Published on February 5th, 2014 | by Ruben0
Essential books on sherry
Any book about Spanish wines will give you some general information about sherry, but usually just some rough basics without going into detail. After all sherry is a peculiar wine, and behind this wine there’s a story that’s slightly difficult to tell. Regular wine connoisseurs tend to see it as an outsider wine.
Books that specifically deal with sherry are rare, especially in English. I won’t list all of them, but here are four of my favourite books on sherry that are highly recommended for enthusiasts. Note that the first three do not contain any pictures, so they may not appeal right away. They’re all written in an easy way though, and the amount of information included is astonishing.
ISBN 9781913022099 (updated November 2019)
This book was first published in 1961 and the seventh, revised edition was published in 2019. Essentially the reference work for sherry until Sherry, Manzanilla & Montilla came out. It set the guidelines for other books: the first half is taken up by the history of sherry, its origins, the sherry boom of the 19th Century and the ups and downs of the 20th Century. A second part is about the production and maturation of the wines; a third part is a (short) overview of bodegas and their products.
As a history of sherry, it is still a top-notch reference. Jeffs experience much of the sherry traditions first-hand in the 1960s, and what he writes is still rooted in this classic view of sherry wines. However the industry has changed significantly in the past decade or so and much of the recent developments are only loosely covered, so it’s missing some of the very recent evolutions in the sherry world (vintage sherry, focus on terroir, unfortified wines…). Unfortunately the part about bodegas and the wines they produce is far too concise. It may not serve as a perfect guide for buying sherry in today’s market or visiting the region, it’s more of a background / study work to learn about the classic sherry wines.
Available from Amazon for instance (paperback).
A guide to the traditional wines of Andalucia
Peter Liem & Jesus Barquín
Peter Liem is an American wine writer and an authority in the field of Champagne. He recently got into sherry and now organises the Sherry Fest in New York and Toronto. Jesús Barquín is a professor of criminal law, but more importantly also a founder of Equipo Navazos.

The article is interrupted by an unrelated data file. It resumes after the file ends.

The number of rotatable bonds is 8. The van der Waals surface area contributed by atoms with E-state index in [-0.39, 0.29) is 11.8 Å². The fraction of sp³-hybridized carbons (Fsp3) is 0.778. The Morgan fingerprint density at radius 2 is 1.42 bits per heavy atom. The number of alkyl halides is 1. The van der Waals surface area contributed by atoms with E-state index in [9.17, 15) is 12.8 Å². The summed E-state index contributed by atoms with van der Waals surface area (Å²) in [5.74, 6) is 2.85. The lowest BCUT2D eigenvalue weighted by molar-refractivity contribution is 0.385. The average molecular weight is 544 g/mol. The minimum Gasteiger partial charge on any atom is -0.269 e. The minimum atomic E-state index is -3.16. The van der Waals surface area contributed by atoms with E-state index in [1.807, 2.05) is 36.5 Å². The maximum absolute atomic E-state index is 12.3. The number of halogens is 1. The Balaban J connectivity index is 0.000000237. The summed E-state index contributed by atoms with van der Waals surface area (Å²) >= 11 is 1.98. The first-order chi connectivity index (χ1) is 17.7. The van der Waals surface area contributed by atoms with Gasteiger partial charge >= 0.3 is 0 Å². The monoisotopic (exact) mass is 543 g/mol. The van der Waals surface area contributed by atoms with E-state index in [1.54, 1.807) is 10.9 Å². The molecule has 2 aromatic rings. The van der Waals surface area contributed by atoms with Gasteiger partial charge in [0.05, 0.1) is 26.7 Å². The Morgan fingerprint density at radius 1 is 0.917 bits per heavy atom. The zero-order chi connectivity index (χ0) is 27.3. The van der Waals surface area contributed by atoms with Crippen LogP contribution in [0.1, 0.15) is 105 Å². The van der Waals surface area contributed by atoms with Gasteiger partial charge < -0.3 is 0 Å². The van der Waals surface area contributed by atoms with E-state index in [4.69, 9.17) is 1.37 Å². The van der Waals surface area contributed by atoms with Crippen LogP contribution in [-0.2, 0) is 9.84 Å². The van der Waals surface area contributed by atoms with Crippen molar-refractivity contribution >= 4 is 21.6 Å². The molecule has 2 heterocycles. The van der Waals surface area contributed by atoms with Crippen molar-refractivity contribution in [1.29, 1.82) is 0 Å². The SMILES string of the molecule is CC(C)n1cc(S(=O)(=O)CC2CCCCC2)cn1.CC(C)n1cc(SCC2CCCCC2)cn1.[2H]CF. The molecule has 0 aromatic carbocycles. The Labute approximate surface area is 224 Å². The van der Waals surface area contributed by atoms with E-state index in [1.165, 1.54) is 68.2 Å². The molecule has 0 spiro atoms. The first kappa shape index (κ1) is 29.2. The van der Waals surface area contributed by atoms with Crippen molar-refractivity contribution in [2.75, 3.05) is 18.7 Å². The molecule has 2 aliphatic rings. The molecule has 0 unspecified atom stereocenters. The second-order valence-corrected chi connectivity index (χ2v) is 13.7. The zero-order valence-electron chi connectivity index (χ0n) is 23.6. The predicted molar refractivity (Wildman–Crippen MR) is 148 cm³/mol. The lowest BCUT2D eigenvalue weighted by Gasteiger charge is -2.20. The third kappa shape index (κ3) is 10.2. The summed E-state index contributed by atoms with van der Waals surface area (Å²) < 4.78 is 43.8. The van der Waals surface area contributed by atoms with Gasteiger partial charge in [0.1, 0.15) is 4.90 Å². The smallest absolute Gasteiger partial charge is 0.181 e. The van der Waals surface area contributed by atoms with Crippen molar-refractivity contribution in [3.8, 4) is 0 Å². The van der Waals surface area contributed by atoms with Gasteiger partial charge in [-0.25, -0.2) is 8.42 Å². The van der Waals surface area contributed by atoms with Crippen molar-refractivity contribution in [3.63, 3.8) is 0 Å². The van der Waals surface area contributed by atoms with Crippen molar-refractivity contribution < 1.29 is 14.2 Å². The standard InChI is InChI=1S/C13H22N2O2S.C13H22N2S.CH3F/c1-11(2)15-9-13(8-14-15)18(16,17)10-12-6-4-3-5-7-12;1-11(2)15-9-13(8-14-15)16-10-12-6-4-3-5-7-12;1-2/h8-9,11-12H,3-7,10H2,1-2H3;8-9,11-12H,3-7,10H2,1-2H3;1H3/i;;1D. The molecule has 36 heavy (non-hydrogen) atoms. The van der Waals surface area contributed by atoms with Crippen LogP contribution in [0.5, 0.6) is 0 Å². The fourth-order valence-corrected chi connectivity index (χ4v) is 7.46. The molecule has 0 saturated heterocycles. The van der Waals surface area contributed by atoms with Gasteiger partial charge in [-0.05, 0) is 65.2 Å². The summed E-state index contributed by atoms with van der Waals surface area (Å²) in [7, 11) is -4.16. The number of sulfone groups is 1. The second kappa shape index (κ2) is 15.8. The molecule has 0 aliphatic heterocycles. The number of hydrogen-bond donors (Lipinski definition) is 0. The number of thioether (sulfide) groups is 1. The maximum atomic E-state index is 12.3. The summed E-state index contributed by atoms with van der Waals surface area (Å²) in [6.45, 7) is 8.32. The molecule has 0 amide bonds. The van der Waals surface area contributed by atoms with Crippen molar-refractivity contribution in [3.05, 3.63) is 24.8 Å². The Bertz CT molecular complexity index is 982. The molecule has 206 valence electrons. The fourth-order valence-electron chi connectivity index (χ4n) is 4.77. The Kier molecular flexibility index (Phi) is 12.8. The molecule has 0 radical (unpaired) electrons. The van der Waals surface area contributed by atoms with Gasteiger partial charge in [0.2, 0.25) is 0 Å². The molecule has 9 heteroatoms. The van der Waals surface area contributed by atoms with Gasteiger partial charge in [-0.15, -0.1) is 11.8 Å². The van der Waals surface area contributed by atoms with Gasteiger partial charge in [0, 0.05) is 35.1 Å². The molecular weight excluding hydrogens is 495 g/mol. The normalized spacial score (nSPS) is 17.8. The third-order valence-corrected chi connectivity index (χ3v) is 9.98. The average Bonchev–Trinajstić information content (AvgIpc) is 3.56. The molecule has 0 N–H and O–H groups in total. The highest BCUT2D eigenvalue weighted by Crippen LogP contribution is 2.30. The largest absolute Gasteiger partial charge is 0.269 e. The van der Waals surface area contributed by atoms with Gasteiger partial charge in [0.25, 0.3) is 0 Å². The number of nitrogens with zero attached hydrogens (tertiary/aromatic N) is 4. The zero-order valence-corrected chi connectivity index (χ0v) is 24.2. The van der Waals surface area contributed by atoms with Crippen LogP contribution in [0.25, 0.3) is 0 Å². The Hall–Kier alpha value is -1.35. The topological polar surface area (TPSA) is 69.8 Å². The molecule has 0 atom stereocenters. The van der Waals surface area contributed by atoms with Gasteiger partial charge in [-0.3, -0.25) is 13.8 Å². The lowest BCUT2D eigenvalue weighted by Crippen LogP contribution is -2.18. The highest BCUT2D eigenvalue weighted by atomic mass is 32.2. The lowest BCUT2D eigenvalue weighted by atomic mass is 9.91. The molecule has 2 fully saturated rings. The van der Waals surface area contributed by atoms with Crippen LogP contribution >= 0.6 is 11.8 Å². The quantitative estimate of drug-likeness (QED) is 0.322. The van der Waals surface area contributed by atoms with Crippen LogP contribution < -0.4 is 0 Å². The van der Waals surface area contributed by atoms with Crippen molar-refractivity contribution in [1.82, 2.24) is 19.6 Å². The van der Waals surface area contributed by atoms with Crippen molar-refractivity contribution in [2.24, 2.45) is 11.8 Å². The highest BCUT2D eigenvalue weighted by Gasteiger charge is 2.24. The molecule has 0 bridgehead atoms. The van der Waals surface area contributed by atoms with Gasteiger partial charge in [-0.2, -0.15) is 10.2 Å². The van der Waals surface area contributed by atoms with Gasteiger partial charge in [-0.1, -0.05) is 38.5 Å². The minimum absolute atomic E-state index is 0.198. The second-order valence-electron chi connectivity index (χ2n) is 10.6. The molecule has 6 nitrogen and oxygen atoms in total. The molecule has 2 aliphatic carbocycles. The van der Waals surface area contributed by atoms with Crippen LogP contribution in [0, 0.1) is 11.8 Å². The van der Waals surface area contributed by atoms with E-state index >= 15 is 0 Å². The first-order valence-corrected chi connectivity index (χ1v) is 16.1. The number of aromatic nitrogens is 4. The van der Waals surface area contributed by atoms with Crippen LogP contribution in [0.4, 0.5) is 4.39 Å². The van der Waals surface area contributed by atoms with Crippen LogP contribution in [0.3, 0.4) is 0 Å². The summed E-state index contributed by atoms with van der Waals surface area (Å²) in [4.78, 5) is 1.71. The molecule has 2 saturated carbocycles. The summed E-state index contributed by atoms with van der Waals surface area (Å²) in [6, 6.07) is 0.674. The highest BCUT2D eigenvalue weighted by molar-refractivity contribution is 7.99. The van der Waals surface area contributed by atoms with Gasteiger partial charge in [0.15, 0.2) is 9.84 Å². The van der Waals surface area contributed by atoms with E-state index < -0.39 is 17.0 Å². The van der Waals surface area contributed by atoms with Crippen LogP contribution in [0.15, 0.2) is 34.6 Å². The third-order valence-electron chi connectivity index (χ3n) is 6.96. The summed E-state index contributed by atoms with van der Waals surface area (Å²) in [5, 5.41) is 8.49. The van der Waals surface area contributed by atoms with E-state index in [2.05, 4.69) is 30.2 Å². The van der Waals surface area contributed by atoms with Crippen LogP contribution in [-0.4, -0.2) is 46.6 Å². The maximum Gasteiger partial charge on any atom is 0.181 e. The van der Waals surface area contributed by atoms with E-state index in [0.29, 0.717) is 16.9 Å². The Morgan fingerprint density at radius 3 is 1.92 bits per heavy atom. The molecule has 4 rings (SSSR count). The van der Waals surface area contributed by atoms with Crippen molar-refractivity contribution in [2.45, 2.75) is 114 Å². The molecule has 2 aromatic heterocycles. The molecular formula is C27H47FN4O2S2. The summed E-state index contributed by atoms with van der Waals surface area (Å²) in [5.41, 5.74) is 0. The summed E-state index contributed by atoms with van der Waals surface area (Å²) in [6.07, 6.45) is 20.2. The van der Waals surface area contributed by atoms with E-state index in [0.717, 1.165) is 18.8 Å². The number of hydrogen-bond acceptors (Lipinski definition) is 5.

Published at the end of 2012, for many years this was the most recent and up-to-date book on sherry. It follows the scheme of Julian Jeff’s Sherry, but the focus has been shifted a little. The historical part is short. The part about production methods is longer, and there are excellent additions about very topical subjects like the terroir of bodegas, bottle closures, bottling dates, etc. It also includes some information about the neighbouring D.O. Montilla-Moriles and related products like Tintilla de Rota or Xerez-Quina. Another nice addition is the chapter about storage and bottle-aging, serving temperature and glassware – opinions on these things have changed in the last few years.
The second half of the book is an extensive list of bodegas in the D.O. Jerez-Xérès-Sherry, D.O. Manzanilla and D.O. Montilla-Moriles. Nearly all of the wines currently available are mentioned, sometimes with (rough) tasting notes. There’s also a small appendix with tips for visiting the region (restaurants, hotels…)
This was the must-have for sherry enthusiasts. Julian Jeff’s book talks you through the history but Liem & Barquín are your guide into the 21st Century. Both are complementary “bibles” in my opinion. This book had a significant impact on the popularity of new initiatives like Equipo Navazos – and to some extent it even encouraged me to start this blog.
The book is sold out entirely and second hand copies are very expensive. Since November 2019 there’s a new, entirely revised book Vinos Tradicionales de Andalucía: Manzanilla, Jerez y Montilla (see press release) but for the moment it’s only available in Spanish.
Christopher Fielden & Javier Hidalgo
Published in 2010 and probably the first book to cast the spotlight on Manzanilla alone. Based on the same material as the earlier book (in Spanish) Manzanilla – El vino de Sanlúcar by the same authors, but more than just a translation. Fielden is a wine columnist and Hidalgo is a son of two important families: Argüeso and Hidalgo.
The first part of the book is a history of Sanlúcar de Barrameda, partly based on historical archives of the Duchess of Medina Sidonia, and a chapter about the production of Manzanilla. The rest of the book (by far the largest part) is taken up by a list of all current bodegas in Sanlúcar (including some of the smaller almacenistas). There’s also a part about gastronomy and food pairing (including recipes) and tips for visiting the town.
The Big Book of Sherry Wines
Ed. César Saldaña
Edited by César Saldaña (president of the Consejo Regulador) and published in 2006 by the Consejo Regulador and the Spanish Ministry of Agriculture, this can be seen as an ‘official guide’ to sherry. It consists of a dozen of chapters written by different authors, covering the town of the sherry region, the history, the Consejo, viticulture, harvest, vinification, ageing, bodega architecture, etc.
Each of the chapters is concise but quite in-depth, it is almost a course on sherry with a wealth of theoretical information mixed with hundreds of informative (though sometimes slightly outdated) pictures. A beautiful reference work. It is still for sale at the Consejo in Jerez but other than that, it can be hard to find. Luckily you can also download The Big Book of Sherry Wines in PDF-format.
If you’re interested in other books, check my other reviews of books on sherry.